Out of a pod of 22 short-finned pilot whales who became stranded off the coast at Avalon State Park in Fort Pierce, Fla. on Saturday morning, only two males and three female babies survived. At the same time in Pittenweem, Scotland 26 pilot whales also became stranded on the beach. Ten survived as the high tide floated them out to sea again.
The Florida whale survivors have been transported to Florida Atlantic University’s Harbor Branch Institute for rehabilitation.
The other whales either died of natural causes or were humanely euthanized. Experts will perform necropsies on the whales.
For most of the day Florida volunteers covered the whales with moist towels and continued to pour water over them to keep them cool and comfortable. Allison Garrett, the spokesperson for the National Oceanic and Atmospheric Administration of the fisheries service said it was doubtful most of the whales could be saved.
For one reason, pilot whales are famous for mass strandings and have accidentally beached themselves following one of their sick pod members to shore. Even when laboriously pushed back out to sea, it is not uncommon for the rest of the pod to keep returning to the beach for the sick whale.
According to tcpalm.com
“For this reason, it’s useless to push pilot whales back into the ocean,” Blair Mase, stranding coordinator for NOAA’s Southeast Region told TCPalm.com.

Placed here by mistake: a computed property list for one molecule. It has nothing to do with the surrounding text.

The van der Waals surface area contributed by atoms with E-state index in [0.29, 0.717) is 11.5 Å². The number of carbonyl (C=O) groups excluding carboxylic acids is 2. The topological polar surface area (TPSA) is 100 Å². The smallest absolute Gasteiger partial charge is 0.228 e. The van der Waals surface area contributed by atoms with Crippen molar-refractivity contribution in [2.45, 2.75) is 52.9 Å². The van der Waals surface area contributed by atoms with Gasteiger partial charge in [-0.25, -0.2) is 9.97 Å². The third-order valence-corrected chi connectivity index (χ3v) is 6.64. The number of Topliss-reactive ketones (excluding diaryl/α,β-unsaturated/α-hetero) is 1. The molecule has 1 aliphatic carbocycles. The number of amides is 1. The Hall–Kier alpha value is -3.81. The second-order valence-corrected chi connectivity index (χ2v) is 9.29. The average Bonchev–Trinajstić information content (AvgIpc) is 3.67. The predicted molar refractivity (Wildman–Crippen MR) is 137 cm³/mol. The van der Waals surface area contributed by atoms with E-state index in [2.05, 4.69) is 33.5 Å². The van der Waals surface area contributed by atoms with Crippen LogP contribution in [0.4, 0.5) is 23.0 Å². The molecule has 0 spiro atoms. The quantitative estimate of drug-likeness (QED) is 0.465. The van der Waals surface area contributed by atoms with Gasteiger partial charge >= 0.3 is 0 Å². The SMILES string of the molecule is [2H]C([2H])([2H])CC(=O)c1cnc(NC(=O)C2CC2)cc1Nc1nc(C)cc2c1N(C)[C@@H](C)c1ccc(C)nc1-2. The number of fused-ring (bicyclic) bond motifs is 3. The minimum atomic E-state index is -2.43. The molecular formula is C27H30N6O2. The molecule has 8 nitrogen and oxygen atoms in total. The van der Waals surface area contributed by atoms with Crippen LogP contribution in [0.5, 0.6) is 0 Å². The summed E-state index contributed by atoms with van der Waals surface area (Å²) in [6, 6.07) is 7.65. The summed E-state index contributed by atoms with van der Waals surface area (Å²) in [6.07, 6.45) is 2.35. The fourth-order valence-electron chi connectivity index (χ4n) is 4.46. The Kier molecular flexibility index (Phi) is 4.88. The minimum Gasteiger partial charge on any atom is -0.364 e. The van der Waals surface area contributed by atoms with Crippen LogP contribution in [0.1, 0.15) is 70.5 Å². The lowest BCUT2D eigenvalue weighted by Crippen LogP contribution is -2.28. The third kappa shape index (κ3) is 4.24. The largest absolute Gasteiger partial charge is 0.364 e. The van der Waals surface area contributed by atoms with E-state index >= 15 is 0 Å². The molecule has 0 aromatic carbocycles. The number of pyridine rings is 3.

“This species has a tight social structure,” Mase said. “Typically, they stay together as a group. So if one animal is sick, they all come ashore. If you push them into the water, they’ll just keep coming back and stranding themselves again.”
According to Scientificamerican.com, some environmental supporters theorize whales beach themselves as a result of the impact of pollution, shipping noises, and military sonar. Darlene Ketten, a neuroethologist contends that half of the strandings may be due to disease and trauma.
History books, however may prove that pilot whale strandings may just be a natural phenomenon.
As the pod of 26 pilot whales lay stranded in Pittenweem, Scotland, hundreds of spectators and volunteers watched, carried, cared and worked until the tide carried ten of the whales back to sea. At least 16 others including babies died or were dying. According to The Telegraph, the whales have a 50-50 chance of survival. They may become stranded again or die from stress, however another pod of whales were seen farther off the coast, and it was hoped the whales would join the pod.
Still it was a sad afternoon in Florida as so many volunteers had hoped that more whales would survive. Jacqui Thurlow-Lippisth, a Harbor Branch volunteer who helped in the rescue of the whales told TCPalm.com:
“I think that people want to help animals,” she said. “Especially whales and dolphins, because they are our counterparts in the seas. They’re mammals, they’re intelligent, they’re social. They’re a lot like us.”
To view the photos of the Fort Pierce whale rescue operation from TCPalm, click here.
Photographs of the Pittenweem, Scotland rescue operation are presented in a slideshow.
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